Hopper initially tried to join the Navy at the outset of World War II but was denied because she was too old at 34, and her career was not deemed to be an essential function of the Armed Forces. She instead chose to join the Navy Reserves in 1943 and began working for Harvard University’s Bureau of Ships Computation Project in 1944. There, she remained until 1949, working on the Mark I computer, which was an essential piece in President’s Truman decision to detonate the atomic bombs in Japan. She went on to master the UNIVAC I, the world’s first large-scale computer.
Her work on programming languages COBOL and FORTRAN set the basis for business language used in coding, and eventually became the basis of modern computer coding language used in developing programs today. Her work is not only fascinating, but it is downright revered in developer and coding circles.
While she passed away in 1992, her legacy continues to be celebrated as she was a pioneer for women in tech long before it was accepted. The annual Grace Hopper Celebration of Women in Computing conference continues to raise awareness for women in tech and is an important recruiting tool to encourage more women to enter into the computing and tech realm.
3.) Elsie S. Ott
Without Elsie Ott, air evacuations from the battlefield would look a lot messier, and women would be required to do it all while in a skirt. Ott joined the Army Nurse Corps in 1941 and was stationed in India during World War II. As a nurse, Ott was chosen to pioneer the first intercontinental air evacuation flight in 1943, which would later become known as an “air ambulance.” While this may seem like a mainstay to many of us today, in 1943, many soldiers died of their wounds on the battlefield without the ability to get proper medical attention quickly and efficiently.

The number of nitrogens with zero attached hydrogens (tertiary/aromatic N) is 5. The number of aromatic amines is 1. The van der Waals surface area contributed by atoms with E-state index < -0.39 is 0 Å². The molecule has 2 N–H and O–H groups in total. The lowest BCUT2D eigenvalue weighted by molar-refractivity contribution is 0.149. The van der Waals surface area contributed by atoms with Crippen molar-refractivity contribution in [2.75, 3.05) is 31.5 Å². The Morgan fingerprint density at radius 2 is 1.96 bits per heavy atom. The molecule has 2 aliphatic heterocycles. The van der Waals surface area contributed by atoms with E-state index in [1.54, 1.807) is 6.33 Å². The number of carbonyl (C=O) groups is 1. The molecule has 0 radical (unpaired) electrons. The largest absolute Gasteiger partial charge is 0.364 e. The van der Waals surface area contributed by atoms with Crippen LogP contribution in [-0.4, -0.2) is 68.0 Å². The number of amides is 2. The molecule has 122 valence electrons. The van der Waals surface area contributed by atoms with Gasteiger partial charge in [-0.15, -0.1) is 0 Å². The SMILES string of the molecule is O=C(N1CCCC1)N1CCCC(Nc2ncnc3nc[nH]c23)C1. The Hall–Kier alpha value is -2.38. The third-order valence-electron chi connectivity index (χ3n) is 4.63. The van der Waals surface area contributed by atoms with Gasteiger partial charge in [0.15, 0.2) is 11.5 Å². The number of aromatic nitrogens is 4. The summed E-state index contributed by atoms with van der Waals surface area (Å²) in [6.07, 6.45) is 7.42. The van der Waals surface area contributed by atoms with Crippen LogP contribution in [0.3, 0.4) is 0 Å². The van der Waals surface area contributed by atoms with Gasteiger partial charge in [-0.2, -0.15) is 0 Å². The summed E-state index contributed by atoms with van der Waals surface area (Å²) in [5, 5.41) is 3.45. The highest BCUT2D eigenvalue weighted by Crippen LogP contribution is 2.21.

The first flight was planned from Karachi, India to Washington, D.C. This journey would normally take up to three months by boat and ground travel. The flight picked up five wounded soldiers and the length of the trip spanned six days. During this time, Ott knew that her observations would be crucial to future air ambulance flights, and she took copious notes of the experience.
Among some of her more notable observations were the fact that her skirt was not practical attire for administering first aid care aboard a plane over several days. Her recommendation led to a significant change in women’s army apparel, allowing nurses to wear slacks. Because the flight was minimally stocked, with few first aid supplies and virtually no bedding, Ott made suggestions for having better supplies and facilities on board these flights. Some of her suggestions included more blankets, oxygen and dressings. She also had to pay to supply meals to the soldiers during their stops. Her suggestions led to the formal establishment of a flight nurse training program in 1943.
The 803rd Military Air Evacuation Squad, based in India, became Ott’s official assignment, and she was eventually promoted to Captain. She received the United States Air Medal in 1943, the first woman to ever receive the honor. Her detailed notes about her experience went on to save the lives of countless soldiers wounded in battle and continue to be the basis for air evacuation operations out of combat zones today.